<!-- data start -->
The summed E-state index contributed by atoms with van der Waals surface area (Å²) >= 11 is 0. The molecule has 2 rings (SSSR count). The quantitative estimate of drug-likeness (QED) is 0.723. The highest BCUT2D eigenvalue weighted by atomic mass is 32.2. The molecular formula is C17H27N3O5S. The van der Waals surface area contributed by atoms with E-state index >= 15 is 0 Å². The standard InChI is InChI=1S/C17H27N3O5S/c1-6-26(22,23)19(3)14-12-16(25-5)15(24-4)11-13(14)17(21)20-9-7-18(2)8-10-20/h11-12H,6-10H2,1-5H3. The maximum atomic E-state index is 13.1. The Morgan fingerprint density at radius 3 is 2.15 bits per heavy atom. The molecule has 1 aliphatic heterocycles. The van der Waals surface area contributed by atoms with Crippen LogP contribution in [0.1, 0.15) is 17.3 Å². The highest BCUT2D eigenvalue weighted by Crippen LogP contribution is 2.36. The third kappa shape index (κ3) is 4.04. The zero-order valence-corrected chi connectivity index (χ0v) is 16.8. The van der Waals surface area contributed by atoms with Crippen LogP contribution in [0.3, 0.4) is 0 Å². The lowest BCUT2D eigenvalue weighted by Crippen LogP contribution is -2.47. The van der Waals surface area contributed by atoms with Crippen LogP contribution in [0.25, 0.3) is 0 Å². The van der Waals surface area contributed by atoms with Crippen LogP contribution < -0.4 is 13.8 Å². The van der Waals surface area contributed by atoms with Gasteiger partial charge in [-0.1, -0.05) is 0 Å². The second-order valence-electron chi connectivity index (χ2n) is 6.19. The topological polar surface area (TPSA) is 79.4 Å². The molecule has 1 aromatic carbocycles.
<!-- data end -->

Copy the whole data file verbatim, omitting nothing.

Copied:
The summed E-state index contributed by atoms with van der Waals surface area (Å²) >= 11 is 0. The molecule has 2 rings (SSSR count). The quantitative estimate of drug-likeness (QED) is 0.723. The highest BCUT2D eigenvalue weighted by atomic mass is 32.2. The molecular formula is C17H27N3O5S. The van der Waals surface area contributed by atoms with E-state index >= 15 is 0 Å². The standard InChI is InChI=1S/C17H27N3O5S/c1-6-26(22,23)19(3)14-12-16(25-5)15(24-4)11-13(14)17(21)20-9-7-18(2)8-10-20/h11-12H,6-10H2,1-5H3. The maximum atomic E-state index is 13.1. The Morgan fingerprint density at radius 3 is 2.15 bits per heavy atom. The molecule has 1 aliphatic heterocycles. The van der Waals surface area contributed by atoms with Crippen LogP contribution in [0.1, 0.15) is 17.3 Å². The highest BCUT2D eigenvalue weighted by Crippen LogP contribution is 2.36. The third kappa shape index (κ3) is 4.04. The zero-order valence-corrected chi connectivity index (χ0v) is 16.8. The van der Waals surface area contributed by atoms with Crippen LogP contribution in [0.3, 0.4) is 0 Å². The lowest BCUT2D eigenvalue weighted by Crippen LogP contribution is -2.47. The van der Waals surface area contributed by atoms with Crippen LogP contribution in [0.25, 0.3) is 0 Å². The van der Waals surface area contributed by atoms with Crippen LogP contribution < -0.4 is 13.8 Å². The van der Waals surface area contributed by atoms with Gasteiger partial charge in [-0.1, -0.05) is 0 Å². The second-order valence-electron chi connectivity index (χ2n) is 6.19. The topological polar surface area (TPSA) is 79.4 Å². The molecule has 1 aromatic carbocycles.